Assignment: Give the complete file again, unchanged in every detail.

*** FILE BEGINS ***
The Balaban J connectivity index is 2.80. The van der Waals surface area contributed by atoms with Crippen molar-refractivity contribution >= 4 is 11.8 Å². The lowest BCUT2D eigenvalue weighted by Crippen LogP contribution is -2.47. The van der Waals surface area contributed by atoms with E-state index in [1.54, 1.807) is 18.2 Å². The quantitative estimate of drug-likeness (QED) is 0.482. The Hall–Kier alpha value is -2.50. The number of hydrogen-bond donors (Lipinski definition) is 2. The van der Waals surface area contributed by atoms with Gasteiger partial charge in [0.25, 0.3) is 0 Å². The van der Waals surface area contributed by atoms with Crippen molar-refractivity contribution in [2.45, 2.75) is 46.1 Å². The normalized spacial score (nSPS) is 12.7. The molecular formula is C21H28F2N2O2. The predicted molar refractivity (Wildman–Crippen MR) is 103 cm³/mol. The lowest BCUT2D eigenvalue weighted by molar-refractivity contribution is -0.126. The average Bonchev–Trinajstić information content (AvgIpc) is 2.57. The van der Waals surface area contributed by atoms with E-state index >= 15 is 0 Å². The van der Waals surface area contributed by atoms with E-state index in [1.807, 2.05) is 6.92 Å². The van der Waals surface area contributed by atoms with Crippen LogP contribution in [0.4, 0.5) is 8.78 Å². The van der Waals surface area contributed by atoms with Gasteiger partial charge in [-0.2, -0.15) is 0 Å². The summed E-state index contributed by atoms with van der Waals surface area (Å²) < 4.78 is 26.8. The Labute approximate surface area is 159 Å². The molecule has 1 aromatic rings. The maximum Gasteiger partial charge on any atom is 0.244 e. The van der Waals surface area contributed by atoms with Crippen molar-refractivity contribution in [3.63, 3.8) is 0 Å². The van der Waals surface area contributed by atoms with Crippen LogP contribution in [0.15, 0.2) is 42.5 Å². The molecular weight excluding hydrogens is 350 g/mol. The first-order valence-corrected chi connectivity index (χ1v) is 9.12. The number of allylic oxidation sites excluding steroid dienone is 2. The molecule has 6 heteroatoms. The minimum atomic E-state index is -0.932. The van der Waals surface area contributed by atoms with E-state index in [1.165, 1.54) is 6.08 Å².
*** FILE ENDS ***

The Balaban J connectivity index is 2.80. The van der Waals surface area contributed by atoms with Crippen molar-refractivity contribution >= 4 is 11.8 Å². The lowest BCUT2D eigenvalue weighted by Crippen LogP contribution is -2.47. The van der Waals surface area contributed by atoms with E-state index in [1.54, 1.807) is 18.2 Å². The quantitative estimate of drug-likeness (QED) is 0.482. The Hall–Kier alpha value is -2.50. The number of hydrogen-bond donors (Lipinski definition) is 2. The van der Waals surface area contributed by atoms with Gasteiger partial charge in [0.25, 0.3) is 0 Å². The van der Waals surface area contributed by atoms with Crippen molar-refractivity contribution in [2.45, 2.75) is 46.1 Å². The normalized spacial score (nSPS) is 12.7. The molecular formula is C21H28F2N2O2. The predicted molar refractivity (Wildman–Crippen MR) is 103 cm³/mol. The lowest BCUT2D eigenvalue weighted by molar-refractivity contribution is -0.126. The average Bonchev–Trinajstić information content (AvgIpc) is 2.57. The van der Waals surface area contributed by atoms with E-state index >= 15 is 0 Å². The van der Waals surface area contributed by atoms with E-state index in [1.807, 2.05) is 6.92 Å². The van der Waals surface area contributed by atoms with Crippen LogP contribution in [0.4, 0.5) is 8.78 Å². The van der Waals surface area contributed by atoms with Gasteiger partial charge in [-0.2, -0.15) is 0 Å². The summed E-state index contributed by atoms with van der Waals surface area (Å²) < 4.78 is 26.8. The Labute approximate surface area is 159 Å². The molecule has 1 aromatic rings. The maximum Gasteiger partial charge on any atom is 0.244 e. The van der Waals surface area contributed by atoms with Crippen molar-refractivity contribution in [3.63, 3.8) is 0 Å². The van der Waals surface area contributed by atoms with Crippen LogP contribution in [0.15, 0.2) is 42.5 Å². The molecular weight excluding hydrogens is 350 g/mol. The first-order valence-corrected chi connectivity index (χ1v) is 9.12. The number of allylic oxidation sites excluding steroid dienone is 2. The molecule has 6 heteroatoms. The minimum atomic E-state index is -0.932. The van der Waals surface area contributed by atoms with E-state index in [1.165, 1.54) is 6.08 Å².